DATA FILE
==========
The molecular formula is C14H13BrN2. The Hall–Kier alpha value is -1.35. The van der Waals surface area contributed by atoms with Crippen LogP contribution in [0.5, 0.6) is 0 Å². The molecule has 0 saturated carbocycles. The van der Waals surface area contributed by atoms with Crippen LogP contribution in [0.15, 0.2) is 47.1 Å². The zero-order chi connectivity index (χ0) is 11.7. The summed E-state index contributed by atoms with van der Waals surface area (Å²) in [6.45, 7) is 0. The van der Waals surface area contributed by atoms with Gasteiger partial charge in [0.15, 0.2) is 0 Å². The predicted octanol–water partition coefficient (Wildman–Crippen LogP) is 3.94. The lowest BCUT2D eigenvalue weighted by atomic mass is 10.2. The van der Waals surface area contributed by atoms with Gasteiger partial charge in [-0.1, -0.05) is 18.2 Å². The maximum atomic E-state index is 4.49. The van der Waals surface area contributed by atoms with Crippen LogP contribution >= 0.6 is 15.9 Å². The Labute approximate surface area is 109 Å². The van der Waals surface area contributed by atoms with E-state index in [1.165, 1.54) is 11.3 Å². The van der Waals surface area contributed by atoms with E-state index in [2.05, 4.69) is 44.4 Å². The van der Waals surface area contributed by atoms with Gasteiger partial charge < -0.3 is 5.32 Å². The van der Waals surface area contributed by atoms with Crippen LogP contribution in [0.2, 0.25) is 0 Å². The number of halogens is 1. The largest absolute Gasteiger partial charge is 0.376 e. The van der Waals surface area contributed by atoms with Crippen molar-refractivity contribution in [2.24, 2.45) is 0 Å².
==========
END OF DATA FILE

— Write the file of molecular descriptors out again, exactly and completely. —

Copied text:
The molecular formula is C14H13BrN2. The Hall–Kier alpha value is -1.35. The van der Waals surface area contributed by atoms with Crippen LogP contribution in [0.5, 0.6) is 0 Å². The molecule has 0 saturated carbocycles. The van der Waals surface area contributed by atoms with Crippen LogP contribution in [0.15, 0.2) is 47.1 Å². The zero-order chi connectivity index (χ0) is 11.7. The summed E-state index contributed by atoms with van der Waals surface area (Å²) in [6.45, 7) is 0. The van der Waals surface area contributed by atoms with Gasteiger partial charge in [0.15, 0.2) is 0 Å². The predicted octanol–water partition coefficient (Wildman–Crippen LogP) is 3.94. The lowest BCUT2D eigenvalue weighted by atomic mass is 10.2. The van der Waals surface area contributed by atoms with Gasteiger partial charge in [-0.1, -0.05) is 18.2 Å². The maximum atomic E-state index is 4.49. The van der Waals surface area contributed by atoms with Crippen LogP contribution >= 0.6 is 15.9 Å². The Labute approximate surface area is 109 Å². The van der Waals surface area contributed by atoms with E-state index in [1.165, 1.54) is 11.3 Å². The van der Waals surface area contributed by atoms with E-state index in [2.05, 4.69) is 44.4 Å². The van der Waals surface area contributed by atoms with Gasteiger partial charge < -0.3 is 5.32 Å². The van der Waals surface area contributed by atoms with Crippen LogP contribution in [0.2, 0.25) is 0 Å². The number of halogens is 1. The largest absolute Gasteiger partial charge is 0.376 e. The van der Waals surface area contributed by atoms with Crippen molar-refractivity contribution in [2.24, 2.45) is 0 Å².